A protester holds a copy of the Polish Constitution during a protest at the Market Square in Krakow, Poland July 16, 2017. 

© 2017 Agencja Gazeta/Jakub Porzycki/Reuters

(Berlin) – The Polish government has used its majority in parliament to pass laws that weaken checks and balances on the executive, undermine the rule of law and threaten a broad range of human rights, Human Rights Watch said in a report released today.

The 37-page report, “Eroding Checks and Balances: Rule of Law and Human Rights Under Attack in Poland,” analyzes the negative impact on human rights, judicial independence and the rule of law resulting from legal changes introduced by the Law and Justice Party since it came into power in October 2015. The government has largely ignored criticism from the European Union and the Council of Europe and instead moved ahead with efforts to eliminate checks on its authority, weaken human rights protection, and shrink the space for dissenting voices.

“Since coming to power, Poland’s government has systematically sought to erode the rule of law and human rights protection, and ignored advice from its partners about the need to change course,” said Lydia Gall, Balkans and Eastern Europe researcher at Human Rights Watch. “The European Union should act to defend its values and the rights of people in Poland.”

Since it won the elections in October 2015, the ruling PiS party has adopted legislation obstructing the work of the Constitutional Tribunal, enabling political interference in appointing and dismissing judges, curbing media freedom, further restricting women’s reproductive rights, and limiting freedom of assembly. It has also granted the security service excessive surveillance powers – including arbitrarily targeting foreigners – in the name of addressing terrorism, put pressure on nongovernmental groups, and violated asylum seekers’ rights.
 
The Polish government’s actions have come under repeated criticism by the European Commission, the European Parliament, and expert bodies at the Council of Europe and the Organization for Security and Cooperation in Europe. The government has ignored and dismissed most of these criticisms and largely failed to follow any recommendations.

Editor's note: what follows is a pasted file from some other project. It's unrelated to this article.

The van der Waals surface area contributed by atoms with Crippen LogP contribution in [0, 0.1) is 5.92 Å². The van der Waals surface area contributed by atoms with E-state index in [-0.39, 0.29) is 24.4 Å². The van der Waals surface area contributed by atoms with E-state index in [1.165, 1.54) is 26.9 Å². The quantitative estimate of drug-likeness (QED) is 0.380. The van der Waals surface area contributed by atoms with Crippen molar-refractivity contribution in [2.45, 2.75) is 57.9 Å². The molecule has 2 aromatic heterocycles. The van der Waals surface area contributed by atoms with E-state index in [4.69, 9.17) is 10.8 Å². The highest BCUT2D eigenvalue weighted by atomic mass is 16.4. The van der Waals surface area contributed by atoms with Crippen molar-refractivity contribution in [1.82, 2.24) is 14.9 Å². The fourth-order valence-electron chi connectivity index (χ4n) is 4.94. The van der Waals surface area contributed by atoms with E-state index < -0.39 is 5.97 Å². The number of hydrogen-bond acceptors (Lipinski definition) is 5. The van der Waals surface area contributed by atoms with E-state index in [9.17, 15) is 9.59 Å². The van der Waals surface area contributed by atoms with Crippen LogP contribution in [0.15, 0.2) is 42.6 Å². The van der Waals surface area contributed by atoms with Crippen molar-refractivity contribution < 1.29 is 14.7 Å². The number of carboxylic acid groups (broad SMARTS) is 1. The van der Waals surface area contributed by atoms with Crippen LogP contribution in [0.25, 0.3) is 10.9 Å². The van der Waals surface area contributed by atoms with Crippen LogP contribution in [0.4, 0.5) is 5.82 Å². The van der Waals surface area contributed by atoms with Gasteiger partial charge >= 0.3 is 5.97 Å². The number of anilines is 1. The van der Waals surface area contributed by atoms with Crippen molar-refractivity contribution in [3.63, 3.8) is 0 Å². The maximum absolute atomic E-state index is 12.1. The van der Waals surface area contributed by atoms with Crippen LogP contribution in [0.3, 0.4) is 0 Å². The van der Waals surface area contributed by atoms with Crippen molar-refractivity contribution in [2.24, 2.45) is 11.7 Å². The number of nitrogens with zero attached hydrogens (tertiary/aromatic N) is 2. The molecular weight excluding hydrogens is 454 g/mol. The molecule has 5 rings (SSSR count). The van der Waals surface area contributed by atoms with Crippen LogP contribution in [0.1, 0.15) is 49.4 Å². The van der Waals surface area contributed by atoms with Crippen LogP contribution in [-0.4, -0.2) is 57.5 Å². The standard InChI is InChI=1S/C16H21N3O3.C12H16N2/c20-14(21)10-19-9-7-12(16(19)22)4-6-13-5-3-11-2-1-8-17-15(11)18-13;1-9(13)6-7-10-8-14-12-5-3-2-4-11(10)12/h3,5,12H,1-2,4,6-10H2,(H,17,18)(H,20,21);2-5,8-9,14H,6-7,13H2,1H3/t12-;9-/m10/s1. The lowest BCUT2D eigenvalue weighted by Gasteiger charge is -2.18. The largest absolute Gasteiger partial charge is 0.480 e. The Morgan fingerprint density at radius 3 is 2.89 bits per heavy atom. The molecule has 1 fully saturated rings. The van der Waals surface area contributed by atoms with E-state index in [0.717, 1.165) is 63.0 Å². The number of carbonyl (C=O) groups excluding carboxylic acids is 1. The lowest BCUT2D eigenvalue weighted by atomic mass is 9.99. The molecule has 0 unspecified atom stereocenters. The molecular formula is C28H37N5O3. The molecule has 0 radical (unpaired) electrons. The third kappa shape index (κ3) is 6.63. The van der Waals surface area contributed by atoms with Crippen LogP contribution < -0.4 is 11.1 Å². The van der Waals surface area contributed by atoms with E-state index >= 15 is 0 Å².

In January 2016, the European Commission activated its “rule of law mechanism” against Poland – the first time the process had been used. It is intended to give the EU the ability to address threats to human rights and the rule of law in a holistic way, rather than issue by issue.
 
The Commission has issued three sets of recommendations on the rule of law in Poland. In each case, the Polish government has failed to act on most recommendations. The Commission stated in July 2017 that it was willing to trigger the procedure under article 7(1) of the EU treaty, which allows the EU to act when the actions of a member state create a “clear risk of a serious breach” of the EU’s founding values, including human rights and the rule of law. If approved by EU member states in the EU Council, the process can ultimately result in the suspension of a state’s voting rights in the Council.
 
The government has refused to implement several judgments by Poland’s Constitutional Tribunal, and unlawfully appointed three judges to its bench. It has also rammed legislation through parliament to allow the government to control the appointment of common courts judges. The president vetoed two laws that would have given the executive greater control over judicial appointments and allowed it to remove supreme court judges. But the president sent amended versions back to parliament with many of the same defects. Both remain under discussion.
 
New media laws allowed PiS to replace the management of public service media, and establish a new media regulator, the National Media Council, with politically appointed members.
 
Legal changes related to counterterrorism give excessive power to security services for surveillance of foreign nationals on discriminatory and arbitrary grounds without effective judicial review.
 
Although Poland has one of the most restrictive abortion laws in Europe, new legislation limits the sale of emergency contraception, the so called “morning-after-pill,” including in cases of rape. It was previously sold over the counter at pharmacies, but now girls and women must see a doctor to get a prescription.
 
Polish authorities repeatedly deny asylum seekers access to the asylum procedure at the Poland-Belarus border and, in violation of EU and international refugee law, summarily return them to Belarus without assessing their claims. Polish border guards have ignored binding European Court of Human Rights orders to halt summary returns of asylum seekers to Belarus.
 
The government has also hampered the work of independent organizations with legislation that gives priority to government approved assemblies, bans protests against such assemblies, and interferes with funding of nongovernmental organizations.
 
Polish authorities should work closely with European institutions to ensure that laws and policies meet European and international human law standards, Human Rights Watch said. Human Rights Watch made recommendations to bring Poland’s policy and practice in line with European and international human rights law, and to ensure respect for the rule of law.
 
“Poland is heading down the same authoritarian road as Hungary, with a government that has repeatedly shown its contempt for the rule of law and fundamental rights,” Gall said. “After two years of fruitless dialogue with the Polish government, the Commission, with the backing of EU member states, should use the full extent of its powers under the rule of law framework, and trigger article 7(1).”